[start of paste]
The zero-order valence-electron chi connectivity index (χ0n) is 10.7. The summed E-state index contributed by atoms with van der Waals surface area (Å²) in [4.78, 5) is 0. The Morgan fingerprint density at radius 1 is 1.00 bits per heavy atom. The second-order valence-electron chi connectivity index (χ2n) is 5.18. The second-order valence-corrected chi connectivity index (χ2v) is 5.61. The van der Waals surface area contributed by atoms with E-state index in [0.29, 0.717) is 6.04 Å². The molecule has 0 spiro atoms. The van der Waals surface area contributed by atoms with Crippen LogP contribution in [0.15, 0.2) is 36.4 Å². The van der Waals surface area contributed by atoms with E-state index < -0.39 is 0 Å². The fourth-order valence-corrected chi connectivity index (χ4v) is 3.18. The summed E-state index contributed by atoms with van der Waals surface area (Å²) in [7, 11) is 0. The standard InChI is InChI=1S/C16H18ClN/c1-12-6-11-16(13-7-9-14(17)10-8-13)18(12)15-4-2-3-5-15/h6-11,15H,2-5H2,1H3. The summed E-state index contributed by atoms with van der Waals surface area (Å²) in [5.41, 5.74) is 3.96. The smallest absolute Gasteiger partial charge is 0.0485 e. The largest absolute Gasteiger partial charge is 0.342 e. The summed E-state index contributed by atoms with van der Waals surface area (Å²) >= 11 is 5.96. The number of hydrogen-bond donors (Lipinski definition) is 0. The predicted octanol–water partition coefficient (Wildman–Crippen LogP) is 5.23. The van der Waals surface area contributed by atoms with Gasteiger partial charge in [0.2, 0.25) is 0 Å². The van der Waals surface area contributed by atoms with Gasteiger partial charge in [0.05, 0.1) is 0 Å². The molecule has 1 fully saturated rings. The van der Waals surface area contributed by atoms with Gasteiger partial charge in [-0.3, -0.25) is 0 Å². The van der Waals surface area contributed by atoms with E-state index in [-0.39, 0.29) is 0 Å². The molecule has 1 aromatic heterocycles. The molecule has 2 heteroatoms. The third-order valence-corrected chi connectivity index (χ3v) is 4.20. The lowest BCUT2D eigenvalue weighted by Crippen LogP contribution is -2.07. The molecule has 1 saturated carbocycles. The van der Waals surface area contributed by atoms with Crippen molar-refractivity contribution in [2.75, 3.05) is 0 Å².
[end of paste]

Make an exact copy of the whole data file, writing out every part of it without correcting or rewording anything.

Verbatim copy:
The zero-order valence-electron chi connectivity index (χ0n) is 10.7. The summed E-state index contributed by atoms with van der Waals surface area (Å²) in [4.78, 5) is 0. The Morgan fingerprint density at radius 1 is 1.00 bits per heavy atom. The second-order valence-electron chi connectivity index (χ2n) is 5.18. The second-order valence-corrected chi connectivity index (χ2v) is 5.61. The van der Waals surface area contributed by atoms with E-state index in [0.29, 0.717) is 6.04 Å². The molecule has 0 spiro atoms. The van der Waals surface area contributed by atoms with Crippen LogP contribution in [0.15, 0.2) is 36.4 Å². The van der Waals surface area contributed by atoms with E-state index < -0.39 is 0 Å². The fourth-order valence-corrected chi connectivity index (χ4v) is 3.18. The summed E-state index contributed by atoms with van der Waals surface area (Å²) in [7, 11) is 0. The standard InChI is InChI=1S/C16H18ClN/c1-12-6-11-16(13-7-9-14(17)10-8-13)18(12)15-4-2-3-5-15/h6-11,15H,2-5H2,1H3. The summed E-state index contributed by atoms with van der Waals surface area (Å²) in [5.41, 5.74) is 3.96. The smallest absolute Gasteiger partial charge is 0.0485 e. The largest absolute Gasteiger partial charge is 0.342 e. The summed E-state index contributed by atoms with van der Waals surface area (Å²) >= 11 is 5.96. The number of hydrogen-bond donors (Lipinski definition) is 0. The predicted octanol–water partition coefficient (Wildman–Crippen LogP) is 5.23. The van der Waals surface area contributed by atoms with Gasteiger partial charge in [0.2, 0.25) is 0 Å². The van der Waals surface area contributed by atoms with Gasteiger partial charge in [0.05, 0.1) is 0 Å². The molecule has 1 fully saturated rings. The van der Waals surface area contributed by atoms with Gasteiger partial charge in [-0.3, -0.25) is 0 Å². The van der Waals surface area contributed by atoms with E-state index in [-0.39, 0.29) is 0 Å². The molecule has 1 aromatic heterocycles. The molecule has 2 heteroatoms. The third-order valence-corrected chi connectivity index (χ3v) is 4.20. The lowest BCUT2D eigenvalue weighted by Crippen LogP contribution is -2.07. The molecule has 1 saturated carbocycles. The van der Waals surface area contributed by atoms with Crippen molar-refractivity contribution in [2.75, 3.05) is 0 Å².